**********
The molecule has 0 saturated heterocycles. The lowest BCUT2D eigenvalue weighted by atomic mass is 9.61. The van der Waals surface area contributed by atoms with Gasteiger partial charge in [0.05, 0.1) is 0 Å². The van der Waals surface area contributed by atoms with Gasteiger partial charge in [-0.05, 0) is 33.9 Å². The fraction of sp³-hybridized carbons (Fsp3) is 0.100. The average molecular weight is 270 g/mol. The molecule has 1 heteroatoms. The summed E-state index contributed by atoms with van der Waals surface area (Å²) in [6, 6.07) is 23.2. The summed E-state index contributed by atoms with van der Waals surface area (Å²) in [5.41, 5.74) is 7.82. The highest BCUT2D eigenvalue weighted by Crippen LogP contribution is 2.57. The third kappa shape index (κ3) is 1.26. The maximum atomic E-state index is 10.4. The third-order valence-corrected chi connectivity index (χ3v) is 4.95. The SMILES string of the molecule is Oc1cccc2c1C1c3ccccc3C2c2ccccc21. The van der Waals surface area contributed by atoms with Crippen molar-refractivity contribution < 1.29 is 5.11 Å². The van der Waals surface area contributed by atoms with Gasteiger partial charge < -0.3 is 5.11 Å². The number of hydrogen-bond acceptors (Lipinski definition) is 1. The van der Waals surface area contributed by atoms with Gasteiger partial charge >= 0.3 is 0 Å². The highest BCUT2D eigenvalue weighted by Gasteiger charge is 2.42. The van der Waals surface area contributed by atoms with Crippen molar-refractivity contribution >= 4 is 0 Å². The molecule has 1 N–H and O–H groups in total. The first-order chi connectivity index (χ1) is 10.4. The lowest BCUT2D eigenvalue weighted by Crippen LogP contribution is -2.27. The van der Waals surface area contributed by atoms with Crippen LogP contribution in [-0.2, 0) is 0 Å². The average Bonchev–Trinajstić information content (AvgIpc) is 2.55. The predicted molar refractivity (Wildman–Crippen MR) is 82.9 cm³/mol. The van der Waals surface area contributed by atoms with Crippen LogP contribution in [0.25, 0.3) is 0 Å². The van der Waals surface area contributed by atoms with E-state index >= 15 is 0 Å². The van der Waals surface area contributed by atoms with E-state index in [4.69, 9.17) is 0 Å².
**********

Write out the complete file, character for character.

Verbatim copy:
The molecule has 0 saturated heterocycles. The lowest BCUT2D eigenvalue weighted by atomic mass is 9.61. The van der Waals surface area contributed by atoms with Gasteiger partial charge in [0.05, 0.1) is 0 Å². The van der Waals surface area contributed by atoms with Gasteiger partial charge in [-0.05, 0) is 33.9 Å². The fraction of sp³-hybridized carbons (Fsp3) is 0.100. The average molecular weight is 270 g/mol. The molecule has 1 heteroatoms. The summed E-state index contributed by atoms with van der Waals surface area (Å²) in [6, 6.07) is 23.2. The summed E-state index contributed by atoms with van der Waals surface area (Å²) in [5.41, 5.74) is 7.82. The highest BCUT2D eigenvalue weighted by Crippen LogP contribution is 2.57. The third kappa shape index (κ3) is 1.26. The maximum atomic E-state index is 10.4. The third-order valence-corrected chi connectivity index (χ3v) is 4.95. The SMILES string of the molecule is Oc1cccc2c1C1c3ccccc3C2c2ccccc21. The van der Waals surface area contributed by atoms with Crippen molar-refractivity contribution < 1.29 is 5.11 Å². The van der Waals surface area contributed by atoms with Gasteiger partial charge < -0.3 is 5.11 Å². The number of hydrogen-bond acceptors (Lipinski definition) is 1. The van der Waals surface area contributed by atoms with Gasteiger partial charge >= 0.3 is 0 Å². The highest BCUT2D eigenvalue weighted by Gasteiger charge is 2.42. The van der Waals surface area contributed by atoms with Crippen molar-refractivity contribution >= 4 is 0 Å². The molecule has 1 N–H and O–H groups in total. The first-order chi connectivity index (χ1) is 10.4. The lowest BCUT2D eigenvalue weighted by Crippen LogP contribution is -2.27. The van der Waals surface area contributed by atoms with Crippen LogP contribution in [-0.2, 0) is 0 Å². The average Bonchev–Trinajstić information content (AvgIpc) is 2.55. The predicted molar refractivity (Wildman–Crippen MR) is 82.9 cm³/mol. The van der Waals surface area contributed by atoms with Crippen LogP contribution in [0.25, 0.3) is 0 Å². The van der Waals surface area contributed by atoms with E-state index >= 15 is 0 Å². The van der Waals surface area contributed by atoms with E-state index in [4.69, 9.17) is 0 Å².